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No screaming on coasters at reopening Japanese theme parks

tokyo disney resort roller coaster

Japanese theme park associations have released guidelines to prevent the spread of coronavirus upon reopening, also suggesting a ‘no screaming’ rule on roller coasters.

Tokyo Disney Resort and Universal Studios Japan have been closed since late February. However, Prime Minister Shinzo Abe has now lifted a nationwide state of emergency after a sharp decrease in the number of coronavirus cases in Japan.

The East Japan and West Japan Theme Park Associations have prepared a document entitled ‘Guidelines to Prevent the Spread of Infection of the Novel Coronavirus’.

The associations have the agreement of Oriental Land Company and USJ, which operate Tokyo Disneyland, Tokyo DisneySea and Universal Studios Japan.

No hugging or touching at theme parks in Japan

Super Nintendo World Japan

Measures in the document include restricting the number of people in theme parks and on rides at one time, and checking guests’ temperatures at entrances (via SoraNews24).

In addition, theme parks are asked to keep windows and doors open for better ventilation, while the use of face masks and cashless payments are encouraged.

Visitors should also buy tickets in advance, and admission should be denied to people with fevers. Staff, including those in costume, should refrain from hugging and other physical contact with guests.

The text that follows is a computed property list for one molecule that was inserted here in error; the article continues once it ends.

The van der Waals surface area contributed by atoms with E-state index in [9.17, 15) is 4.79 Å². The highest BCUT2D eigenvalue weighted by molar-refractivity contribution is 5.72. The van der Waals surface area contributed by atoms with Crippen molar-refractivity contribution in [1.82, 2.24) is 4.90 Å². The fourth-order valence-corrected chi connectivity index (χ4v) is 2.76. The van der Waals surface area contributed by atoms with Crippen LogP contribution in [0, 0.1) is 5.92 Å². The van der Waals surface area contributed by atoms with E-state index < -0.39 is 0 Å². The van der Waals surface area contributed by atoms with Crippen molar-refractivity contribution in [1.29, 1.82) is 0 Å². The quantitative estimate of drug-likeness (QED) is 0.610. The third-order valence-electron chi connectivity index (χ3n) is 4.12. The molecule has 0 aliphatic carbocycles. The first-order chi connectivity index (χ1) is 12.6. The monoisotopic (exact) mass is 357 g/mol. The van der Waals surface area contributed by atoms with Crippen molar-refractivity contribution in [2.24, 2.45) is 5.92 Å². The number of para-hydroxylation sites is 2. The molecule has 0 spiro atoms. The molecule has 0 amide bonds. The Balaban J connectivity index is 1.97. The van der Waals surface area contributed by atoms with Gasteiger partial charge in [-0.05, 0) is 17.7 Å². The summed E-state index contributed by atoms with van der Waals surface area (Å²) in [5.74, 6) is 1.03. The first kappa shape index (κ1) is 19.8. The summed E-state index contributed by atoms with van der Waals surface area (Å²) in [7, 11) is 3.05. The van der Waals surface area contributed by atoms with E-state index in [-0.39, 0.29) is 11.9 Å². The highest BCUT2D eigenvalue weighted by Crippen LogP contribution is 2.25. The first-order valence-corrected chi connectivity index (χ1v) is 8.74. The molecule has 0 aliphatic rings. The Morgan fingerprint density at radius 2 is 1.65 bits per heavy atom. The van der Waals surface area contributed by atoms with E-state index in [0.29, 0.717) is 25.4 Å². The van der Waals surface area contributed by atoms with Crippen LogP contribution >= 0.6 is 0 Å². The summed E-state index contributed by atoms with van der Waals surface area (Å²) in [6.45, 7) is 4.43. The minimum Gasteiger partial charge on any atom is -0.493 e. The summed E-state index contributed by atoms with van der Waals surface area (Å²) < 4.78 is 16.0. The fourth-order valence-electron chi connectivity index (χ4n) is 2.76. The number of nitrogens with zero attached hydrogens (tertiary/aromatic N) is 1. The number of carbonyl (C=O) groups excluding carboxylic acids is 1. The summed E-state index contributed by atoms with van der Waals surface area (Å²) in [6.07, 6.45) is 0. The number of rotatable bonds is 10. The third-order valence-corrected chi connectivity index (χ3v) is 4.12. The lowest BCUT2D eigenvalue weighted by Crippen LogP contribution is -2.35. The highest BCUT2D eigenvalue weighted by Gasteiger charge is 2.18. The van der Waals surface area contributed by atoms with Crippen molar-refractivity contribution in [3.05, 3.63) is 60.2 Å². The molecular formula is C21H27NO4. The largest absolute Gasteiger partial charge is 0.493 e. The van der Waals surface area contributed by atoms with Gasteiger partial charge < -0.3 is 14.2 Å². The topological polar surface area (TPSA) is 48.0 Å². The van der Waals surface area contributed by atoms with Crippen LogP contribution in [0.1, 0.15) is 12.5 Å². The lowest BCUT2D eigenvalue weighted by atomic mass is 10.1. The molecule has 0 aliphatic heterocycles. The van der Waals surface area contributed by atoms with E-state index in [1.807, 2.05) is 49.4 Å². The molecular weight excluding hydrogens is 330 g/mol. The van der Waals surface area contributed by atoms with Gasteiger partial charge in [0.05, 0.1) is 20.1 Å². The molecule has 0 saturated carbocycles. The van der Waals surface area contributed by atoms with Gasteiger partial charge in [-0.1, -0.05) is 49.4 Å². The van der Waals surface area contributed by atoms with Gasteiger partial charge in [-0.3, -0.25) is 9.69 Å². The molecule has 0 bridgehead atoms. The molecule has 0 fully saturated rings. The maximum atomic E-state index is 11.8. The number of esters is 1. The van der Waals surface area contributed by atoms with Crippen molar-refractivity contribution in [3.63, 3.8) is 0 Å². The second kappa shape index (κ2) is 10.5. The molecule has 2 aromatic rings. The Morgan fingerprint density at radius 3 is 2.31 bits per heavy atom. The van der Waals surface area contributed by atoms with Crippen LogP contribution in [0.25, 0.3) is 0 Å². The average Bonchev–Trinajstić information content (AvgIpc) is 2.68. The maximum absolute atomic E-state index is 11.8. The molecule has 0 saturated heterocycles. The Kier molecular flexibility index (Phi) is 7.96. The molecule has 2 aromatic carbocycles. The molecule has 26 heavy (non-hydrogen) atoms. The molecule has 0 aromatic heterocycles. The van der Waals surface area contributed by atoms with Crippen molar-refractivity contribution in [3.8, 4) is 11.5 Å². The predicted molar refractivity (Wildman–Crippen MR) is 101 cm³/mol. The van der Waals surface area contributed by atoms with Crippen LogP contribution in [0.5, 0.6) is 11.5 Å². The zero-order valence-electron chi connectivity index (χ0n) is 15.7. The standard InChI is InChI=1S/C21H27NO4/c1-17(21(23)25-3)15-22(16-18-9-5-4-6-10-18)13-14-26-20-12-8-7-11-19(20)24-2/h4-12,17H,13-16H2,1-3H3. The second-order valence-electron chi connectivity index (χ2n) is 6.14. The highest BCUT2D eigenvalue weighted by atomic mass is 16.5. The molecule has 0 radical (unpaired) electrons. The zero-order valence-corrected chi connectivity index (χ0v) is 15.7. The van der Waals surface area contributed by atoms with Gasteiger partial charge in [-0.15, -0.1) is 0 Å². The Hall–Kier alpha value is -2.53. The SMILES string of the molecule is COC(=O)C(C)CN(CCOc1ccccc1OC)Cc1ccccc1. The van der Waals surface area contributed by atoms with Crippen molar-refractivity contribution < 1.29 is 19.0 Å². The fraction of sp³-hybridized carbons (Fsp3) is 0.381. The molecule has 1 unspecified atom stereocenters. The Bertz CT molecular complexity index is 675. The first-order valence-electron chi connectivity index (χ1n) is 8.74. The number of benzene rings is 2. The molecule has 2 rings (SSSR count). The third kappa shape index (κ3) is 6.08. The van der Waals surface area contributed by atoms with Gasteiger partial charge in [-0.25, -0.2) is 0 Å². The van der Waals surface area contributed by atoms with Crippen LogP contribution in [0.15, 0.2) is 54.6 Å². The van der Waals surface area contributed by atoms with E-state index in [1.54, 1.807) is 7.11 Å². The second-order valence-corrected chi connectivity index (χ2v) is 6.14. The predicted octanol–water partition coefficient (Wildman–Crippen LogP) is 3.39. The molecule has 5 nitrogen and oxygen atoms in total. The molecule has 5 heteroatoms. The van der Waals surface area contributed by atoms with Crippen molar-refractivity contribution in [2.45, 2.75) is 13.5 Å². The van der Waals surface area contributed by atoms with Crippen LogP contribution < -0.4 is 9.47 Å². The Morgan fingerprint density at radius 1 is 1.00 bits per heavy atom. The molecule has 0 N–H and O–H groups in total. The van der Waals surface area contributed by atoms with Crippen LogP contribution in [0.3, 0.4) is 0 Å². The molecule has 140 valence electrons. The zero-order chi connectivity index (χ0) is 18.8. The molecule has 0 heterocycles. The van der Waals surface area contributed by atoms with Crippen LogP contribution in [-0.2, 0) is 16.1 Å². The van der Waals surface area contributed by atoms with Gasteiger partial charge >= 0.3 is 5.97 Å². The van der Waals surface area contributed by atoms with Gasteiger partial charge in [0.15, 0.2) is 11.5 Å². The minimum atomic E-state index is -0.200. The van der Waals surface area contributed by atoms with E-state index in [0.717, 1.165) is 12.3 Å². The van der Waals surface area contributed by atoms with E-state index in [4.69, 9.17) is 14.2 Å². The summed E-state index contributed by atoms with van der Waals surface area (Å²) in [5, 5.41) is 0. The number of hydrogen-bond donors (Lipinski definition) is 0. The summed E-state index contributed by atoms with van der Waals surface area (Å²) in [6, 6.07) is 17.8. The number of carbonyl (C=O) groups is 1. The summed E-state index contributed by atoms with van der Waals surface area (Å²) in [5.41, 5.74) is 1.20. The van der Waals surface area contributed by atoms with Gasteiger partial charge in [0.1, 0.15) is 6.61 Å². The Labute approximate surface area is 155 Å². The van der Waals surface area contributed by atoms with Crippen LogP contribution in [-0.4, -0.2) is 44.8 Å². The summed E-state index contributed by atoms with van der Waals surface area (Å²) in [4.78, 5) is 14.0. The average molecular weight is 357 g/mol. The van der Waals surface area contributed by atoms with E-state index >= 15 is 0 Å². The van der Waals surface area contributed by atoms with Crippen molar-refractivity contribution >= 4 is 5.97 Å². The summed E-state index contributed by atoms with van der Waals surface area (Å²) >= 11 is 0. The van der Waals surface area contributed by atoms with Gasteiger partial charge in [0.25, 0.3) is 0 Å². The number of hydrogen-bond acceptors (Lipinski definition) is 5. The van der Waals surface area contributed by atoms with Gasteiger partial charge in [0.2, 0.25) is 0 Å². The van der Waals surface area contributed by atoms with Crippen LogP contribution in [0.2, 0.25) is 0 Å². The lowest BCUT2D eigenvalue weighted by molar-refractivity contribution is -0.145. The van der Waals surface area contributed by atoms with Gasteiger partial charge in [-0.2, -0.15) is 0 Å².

However, for ‘roller coasters and other conveyance-style attractions’, the advice is as follows: “Have guests wear masks, and urge them to refrain from shouting/screaming.”

Temperature checks and face masks amid COVID-19

tokyo disneysea

And it’s not just roller coasters that this protocol applies to. It’s also recommended that visitors ‘refrain from shouting/screaming’ at indoor attractions and character shows.

According to the Straits Times, even the ghosts and scary figures of haunted houses should maintain a healthy distance from visitors.

Japan is already reopening some of it theme parks and attractions, including Legoland Japan and Huis Ten Bosch.

Comcast recently released updates on its global Universal theme park projects. Construction on the final stages of Super Nintendo World Japan continues, but the attraction is likely to be delayed.

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Bea Mitchell

Bea is a journalist specialising in entertainment, attractions and tech with 10 years' experience. She has written and edited for publications including CNET, BuzzFeed, Digital Spy, Evening Standard and BBC. Bea graduated from King's College London and has an MA in journalism.

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